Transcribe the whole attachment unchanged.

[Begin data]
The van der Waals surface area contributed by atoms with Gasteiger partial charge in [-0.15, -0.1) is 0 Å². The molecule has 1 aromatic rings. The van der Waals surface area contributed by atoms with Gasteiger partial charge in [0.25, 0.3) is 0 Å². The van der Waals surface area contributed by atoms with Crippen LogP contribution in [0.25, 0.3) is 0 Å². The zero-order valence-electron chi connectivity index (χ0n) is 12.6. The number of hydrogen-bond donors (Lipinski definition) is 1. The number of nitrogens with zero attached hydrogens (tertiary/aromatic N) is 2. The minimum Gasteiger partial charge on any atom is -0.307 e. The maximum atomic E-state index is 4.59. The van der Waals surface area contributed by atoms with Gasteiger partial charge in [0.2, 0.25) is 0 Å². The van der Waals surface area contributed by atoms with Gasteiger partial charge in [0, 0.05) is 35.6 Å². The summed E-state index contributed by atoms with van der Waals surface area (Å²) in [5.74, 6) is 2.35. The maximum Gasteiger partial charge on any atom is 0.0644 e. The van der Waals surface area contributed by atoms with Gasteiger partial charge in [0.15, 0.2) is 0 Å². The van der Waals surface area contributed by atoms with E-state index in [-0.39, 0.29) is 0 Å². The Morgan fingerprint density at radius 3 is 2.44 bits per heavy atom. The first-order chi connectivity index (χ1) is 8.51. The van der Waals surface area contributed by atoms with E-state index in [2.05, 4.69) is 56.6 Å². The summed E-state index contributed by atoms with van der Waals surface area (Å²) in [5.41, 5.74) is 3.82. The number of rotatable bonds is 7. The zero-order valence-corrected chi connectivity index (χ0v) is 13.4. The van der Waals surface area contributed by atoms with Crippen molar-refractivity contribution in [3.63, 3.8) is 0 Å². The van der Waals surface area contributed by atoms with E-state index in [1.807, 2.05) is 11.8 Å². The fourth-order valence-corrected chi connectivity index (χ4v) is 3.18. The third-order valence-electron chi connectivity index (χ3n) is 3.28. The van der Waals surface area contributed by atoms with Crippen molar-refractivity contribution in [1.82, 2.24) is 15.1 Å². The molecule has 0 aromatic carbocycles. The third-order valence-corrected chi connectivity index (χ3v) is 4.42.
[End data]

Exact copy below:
The van der Waals surface area contributed by atoms with Gasteiger partial charge in [-0.15, -0.1) is 0 Å². The molecule has 1 aromatic rings. The van der Waals surface area contributed by atoms with Gasteiger partial charge in [0.25, 0.3) is 0 Å². The van der Waals surface area contributed by atoms with Crippen LogP contribution in [0.25, 0.3) is 0 Å². The zero-order valence-electron chi connectivity index (χ0n) is 12.6. The number of hydrogen-bond donors (Lipinski definition) is 1. The number of nitrogens with zero attached hydrogens (tertiary/aromatic N) is 2. The minimum Gasteiger partial charge on any atom is -0.307 e. The maximum atomic E-state index is 4.59. The van der Waals surface area contributed by atoms with Gasteiger partial charge in [0.2, 0.25) is 0 Å². The van der Waals surface area contributed by atoms with Gasteiger partial charge in [0, 0.05) is 35.6 Å². The summed E-state index contributed by atoms with van der Waals surface area (Å²) in [5.74, 6) is 2.35. The maximum Gasteiger partial charge on any atom is 0.0644 e. The van der Waals surface area contributed by atoms with Gasteiger partial charge in [0.15, 0.2) is 0 Å². The van der Waals surface area contributed by atoms with E-state index in [-0.39, 0.29) is 0 Å². The Morgan fingerprint density at radius 3 is 2.44 bits per heavy atom. The first-order chi connectivity index (χ1) is 8.51. The van der Waals surface area contributed by atoms with E-state index in [2.05, 4.69) is 56.6 Å². The summed E-state index contributed by atoms with van der Waals surface area (Å²) in [5.41, 5.74) is 3.82. The number of rotatable bonds is 7. The zero-order valence-corrected chi connectivity index (χ0v) is 13.4. The van der Waals surface area contributed by atoms with Crippen molar-refractivity contribution in [3.63, 3.8) is 0 Å². The van der Waals surface area contributed by atoms with E-state index in [1.807, 2.05) is 11.8 Å². The fourth-order valence-corrected chi connectivity index (χ4v) is 3.18. The third-order valence-electron chi connectivity index (χ3n) is 3.28. The van der Waals surface area contributed by atoms with Crippen molar-refractivity contribution in [1.82, 2.24) is 15.1 Å². The molecule has 0 aromatic carbocycles. The third-order valence-corrected chi connectivity index (χ3v) is 4.42.